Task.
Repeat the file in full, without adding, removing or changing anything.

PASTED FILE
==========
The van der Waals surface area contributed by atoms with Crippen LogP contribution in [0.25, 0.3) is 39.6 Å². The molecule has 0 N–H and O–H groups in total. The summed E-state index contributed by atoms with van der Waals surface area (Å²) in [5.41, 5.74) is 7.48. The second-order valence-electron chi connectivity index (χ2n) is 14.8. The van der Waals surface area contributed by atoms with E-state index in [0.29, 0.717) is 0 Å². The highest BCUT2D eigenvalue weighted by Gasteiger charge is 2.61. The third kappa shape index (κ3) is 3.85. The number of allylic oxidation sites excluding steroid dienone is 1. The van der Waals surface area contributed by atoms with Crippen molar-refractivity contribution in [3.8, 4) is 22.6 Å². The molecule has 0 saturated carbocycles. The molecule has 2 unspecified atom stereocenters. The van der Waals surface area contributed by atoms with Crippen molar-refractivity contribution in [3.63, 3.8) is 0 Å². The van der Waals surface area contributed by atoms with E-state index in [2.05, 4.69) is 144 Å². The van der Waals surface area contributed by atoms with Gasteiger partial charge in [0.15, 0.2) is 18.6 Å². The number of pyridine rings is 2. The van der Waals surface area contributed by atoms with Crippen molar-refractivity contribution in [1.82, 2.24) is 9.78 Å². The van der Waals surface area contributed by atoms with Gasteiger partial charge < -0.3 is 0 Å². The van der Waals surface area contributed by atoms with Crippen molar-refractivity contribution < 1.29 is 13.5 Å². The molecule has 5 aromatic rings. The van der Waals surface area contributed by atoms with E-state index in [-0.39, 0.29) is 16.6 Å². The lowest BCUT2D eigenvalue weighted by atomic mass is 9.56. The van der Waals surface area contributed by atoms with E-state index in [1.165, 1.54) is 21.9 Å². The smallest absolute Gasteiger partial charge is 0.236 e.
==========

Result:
The van der Waals surface area contributed by atoms with Crippen LogP contribution in [0.25, 0.3) is 39.6 Å². The molecule has 0 N–H and O–H groups in total. The summed E-state index contributed by atoms with van der Waals surface area (Å²) in [5.41, 5.74) is 7.48. The second-order valence-electron chi connectivity index (χ2n) is 14.8. The van der Waals surface area contributed by atoms with E-state index in [0.29, 0.717) is 0 Å². The highest BCUT2D eigenvalue weighted by Gasteiger charge is 2.61. The third kappa shape index (κ3) is 3.85. The number of allylic oxidation sites excluding steroid dienone is 1. The van der Waals surface area contributed by atoms with Crippen molar-refractivity contribution in [3.8, 4) is 22.6 Å². The molecule has 0 saturated carbocycles. The molecule has 2 unspecified atom stereocenters. The van der Waals surface area contributed by atoms with Crippen molar-refractivity contribution in [3.63, 3.8) is 0 Å². The van der Waals surface area contributed by atoms with E-state index in [2.05, 4.69) is 144 Å². The van der Waals surface area contributed by atoms with Gasteiger partial charge in [0.15, 0.2) is 18.6 Å². The number of pyridine rings is 2. The van der Waals surface area contributed by atoms with Crippen molar-refractivity contribution in [1.82, 2.24) is 9.78 Å². The van der Waals surface area contributed by atoms with Gasteiger partial charge < -0.3 is 0 Å². The van der Waals surface area contributed by atoms with Crippen molar-refractivity contribution < 1.29 is 13.5 Å². The molecule has 5 aromatic rings. The van der Waals surface area contributed by atoms with E-state index in [-0.39, 0.29) is 16.6 Å². The lowest BCUT2D eigenvalue weighted by atomic mass is 9.56. The van der Waals surface area contributed by atoms with E-state index in [1.165, 1.54) is 21.9 Å². The smallest absolute Gasteiger partial charge is 0.236 e.